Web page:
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Interview with Conan Herring of Howler Monkey Hot Sauce Pt. 2

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Just in case you weren’t following us yesterday, this is the second part of my interview with Conan Herring, co-owner of Howler Monkey Hot Sauce. We shared some wings, beer, and an awesome chat about the history of the company and the peppers that influenced them. You can read the first half here.

Next up, Cardenas is it?

Cardenas, it’s a town in the former Canal Zone.

So that’s where you were born?

Born and raised.

What’s the pepper culture like there? Were you born with a bottle of hot sauce in your hand?

Definitely, a lot of people like hot sauce. Similar to the U.S. where most restaurants are going to have hot sauce on the tables. The difference is, down there, everything is going to be a variation of the Aji Chombo picante sauce.

It will either be the grocery store bought stuff, their private recipe, or just a generic style of the stuff, you know, it’s always going to be that kind of sauce.

Now, everywhere in the world, Tabasco exists and it’s going to be down there. You know, you go to a Marriott down in Panama, you’ll find Tabasco along with a local Aji Chombo.

Very much part of the culture, as far as the food and such, people like it very spicy. But what’s different, up here you have this culture of people that are like seeking out all kinds of hot sauces all of the time, looking for stuff.

Panamanians are content with their Aji Chombo. They have their “go-to’s” that they like more than others, but they’re not looking for their Habanero sauces or Ghost Pepper sauces. That’s not big down there.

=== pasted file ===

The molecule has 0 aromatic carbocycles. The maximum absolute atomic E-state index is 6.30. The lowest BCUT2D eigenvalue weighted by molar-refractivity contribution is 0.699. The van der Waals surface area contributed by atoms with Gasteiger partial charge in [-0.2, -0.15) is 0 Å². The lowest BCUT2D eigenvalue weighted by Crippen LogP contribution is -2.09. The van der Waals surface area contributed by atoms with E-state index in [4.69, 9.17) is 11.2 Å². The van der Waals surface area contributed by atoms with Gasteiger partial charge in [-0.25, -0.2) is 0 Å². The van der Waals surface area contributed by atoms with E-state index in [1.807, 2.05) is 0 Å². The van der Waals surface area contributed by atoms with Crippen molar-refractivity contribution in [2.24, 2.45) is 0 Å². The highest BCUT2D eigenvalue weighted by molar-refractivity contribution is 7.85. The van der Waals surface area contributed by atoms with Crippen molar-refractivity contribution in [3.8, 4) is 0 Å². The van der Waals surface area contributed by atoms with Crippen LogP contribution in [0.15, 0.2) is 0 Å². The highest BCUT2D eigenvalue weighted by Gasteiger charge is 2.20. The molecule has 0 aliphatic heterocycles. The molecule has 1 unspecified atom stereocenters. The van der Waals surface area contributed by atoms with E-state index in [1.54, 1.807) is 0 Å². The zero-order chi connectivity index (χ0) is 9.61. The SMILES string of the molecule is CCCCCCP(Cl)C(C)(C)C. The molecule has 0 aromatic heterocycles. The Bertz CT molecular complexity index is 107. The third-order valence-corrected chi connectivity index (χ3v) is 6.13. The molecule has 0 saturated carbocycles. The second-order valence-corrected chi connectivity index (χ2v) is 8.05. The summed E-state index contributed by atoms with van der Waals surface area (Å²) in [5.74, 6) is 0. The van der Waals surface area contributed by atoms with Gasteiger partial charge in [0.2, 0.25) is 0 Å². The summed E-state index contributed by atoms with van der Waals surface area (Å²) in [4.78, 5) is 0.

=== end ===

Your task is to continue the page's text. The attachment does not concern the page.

Well, being from Panama, it’s easy to see why the Aji Chombo was the pepper of choice. Why does everyone there love it so much?

The thing about the Scotch Bonnet in general, that’s what I think what Aji Chombos are closest too, if you want to compare them. In my opinion is that Habaneros have a different burn, kind of like in the back of your throat and back of your tongue, where Scotch Bonnets are more in the front of your mouth.

One thing that’s different about the Scotch Bonnet / Aji Chombo pepper is that you get that taste and that burn, but it doesn’t linger. You’re not going to put too much on your food and ruin it, you’re not going to regret eating it because you’re mouth’s on fire.

That’s what the Scotch Bonnet in my opinion has on the Habanero. Better flavor. Though they’re similar in heat…

Right around 250k – 350k…

Yeah, but I think it’s the flavor that’s better. I think why the Jamaican’s love it so much and why Panamanians love it so much is that it’s a great cooking pepper. You can put a couple in a pot of stew, let it permeate, take em out, and it adds a great flavor with not too much heat.

We did our first show and we were like, ok, here’s our one sauce, and the question was “What else you got?”

So when was the first time you tried one?

Hot sauce or a pepper?

The Aji Chombo.

I’ve never eaten a whole pepper. My first exposure to it is in a Latin American dish called Ceviche.

The one with the fish correct?

Yes. Basically it’s a traditional dish where the lime juice cooks the fish. You don’t cook it over a fire or in the oven.

So how do they incorporate the pepper into that?

One of the main ingredients is the Aji Chombo. That’s the first time I’ve ever had it.

How old were you?

I was about 10 or 12 years old.

That’s a staple around there huh?

Yeah, it’s one of the appetizers on pretty much every menu.

So you mentioned your partner Tom, we haven’t met yet, but how did you guys meet?

We both went to the same schools in Panama. Played in the same sports leagues and such. He’s a few years older than me and really good friends with one of my best friend’s brother.

We became closer friends when we moved to the states looking to go to college. Tom was already living here at the beach going to UNF. So I decided I wanted to come here and check it out. I hung with them and a bunch of other friends for a weekend and had a good time.